Internet of Things: Another World is Possible @ Darat al Funun
Emoji summary: 💻 🕳 ✨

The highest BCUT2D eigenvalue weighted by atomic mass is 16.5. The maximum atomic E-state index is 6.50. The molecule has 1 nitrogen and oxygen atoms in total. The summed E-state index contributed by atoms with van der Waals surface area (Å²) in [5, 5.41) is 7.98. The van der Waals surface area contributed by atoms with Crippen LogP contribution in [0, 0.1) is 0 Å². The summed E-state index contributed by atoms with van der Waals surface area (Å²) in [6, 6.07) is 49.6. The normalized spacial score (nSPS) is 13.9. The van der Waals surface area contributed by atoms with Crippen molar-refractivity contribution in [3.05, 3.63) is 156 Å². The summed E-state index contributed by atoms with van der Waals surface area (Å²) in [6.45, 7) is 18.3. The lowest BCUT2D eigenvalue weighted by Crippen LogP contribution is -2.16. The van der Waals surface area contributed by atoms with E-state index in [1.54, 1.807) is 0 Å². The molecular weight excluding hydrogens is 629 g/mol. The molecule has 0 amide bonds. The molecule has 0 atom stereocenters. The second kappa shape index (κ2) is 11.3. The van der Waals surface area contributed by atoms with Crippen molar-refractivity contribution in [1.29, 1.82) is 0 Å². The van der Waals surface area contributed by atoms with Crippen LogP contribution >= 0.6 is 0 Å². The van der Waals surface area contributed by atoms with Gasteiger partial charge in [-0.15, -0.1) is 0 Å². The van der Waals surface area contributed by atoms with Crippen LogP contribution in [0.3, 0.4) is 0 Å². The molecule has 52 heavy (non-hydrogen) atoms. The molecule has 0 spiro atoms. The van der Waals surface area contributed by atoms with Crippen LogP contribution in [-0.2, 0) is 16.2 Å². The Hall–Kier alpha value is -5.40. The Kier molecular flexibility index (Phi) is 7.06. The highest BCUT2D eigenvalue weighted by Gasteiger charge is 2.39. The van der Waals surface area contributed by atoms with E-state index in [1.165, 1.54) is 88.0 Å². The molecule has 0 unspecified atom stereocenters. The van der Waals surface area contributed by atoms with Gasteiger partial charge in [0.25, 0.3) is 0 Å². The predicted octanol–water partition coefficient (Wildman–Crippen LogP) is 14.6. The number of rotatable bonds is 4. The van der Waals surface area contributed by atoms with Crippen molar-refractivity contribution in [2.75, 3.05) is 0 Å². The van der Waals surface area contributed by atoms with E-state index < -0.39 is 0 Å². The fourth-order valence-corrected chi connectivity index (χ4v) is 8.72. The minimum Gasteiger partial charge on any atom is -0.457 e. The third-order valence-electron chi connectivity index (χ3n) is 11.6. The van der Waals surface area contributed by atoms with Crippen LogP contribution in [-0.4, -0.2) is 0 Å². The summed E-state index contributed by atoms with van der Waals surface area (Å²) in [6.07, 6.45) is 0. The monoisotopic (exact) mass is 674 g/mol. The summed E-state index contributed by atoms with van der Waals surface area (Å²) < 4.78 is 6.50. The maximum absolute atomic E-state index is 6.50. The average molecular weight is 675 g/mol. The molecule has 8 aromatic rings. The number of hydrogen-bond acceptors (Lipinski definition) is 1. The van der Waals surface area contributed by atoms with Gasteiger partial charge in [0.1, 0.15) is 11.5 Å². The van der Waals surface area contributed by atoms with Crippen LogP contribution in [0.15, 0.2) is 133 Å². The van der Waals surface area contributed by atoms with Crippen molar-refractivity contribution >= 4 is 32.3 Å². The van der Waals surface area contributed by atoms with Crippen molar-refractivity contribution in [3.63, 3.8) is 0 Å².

Mars retrograde in Aries squaring Pluto, Jupiter, and Saturn in Capricorn; Mars energy will recede into itself and ourselves, and I, myself have been in retrograde since March, I can feel myself itching to slip away. All I want to do is review pasta and books; and maybe I’m in the mood to read theory, bc it might be distant but that’s a distance I can appreciate rn, when twitter and the news feels too close. Nothing can hold my attention, I just scroll through it all: twitter, ig, tiktok, tumblr - it all just merges together on this flat, singular plane of screen time and blur.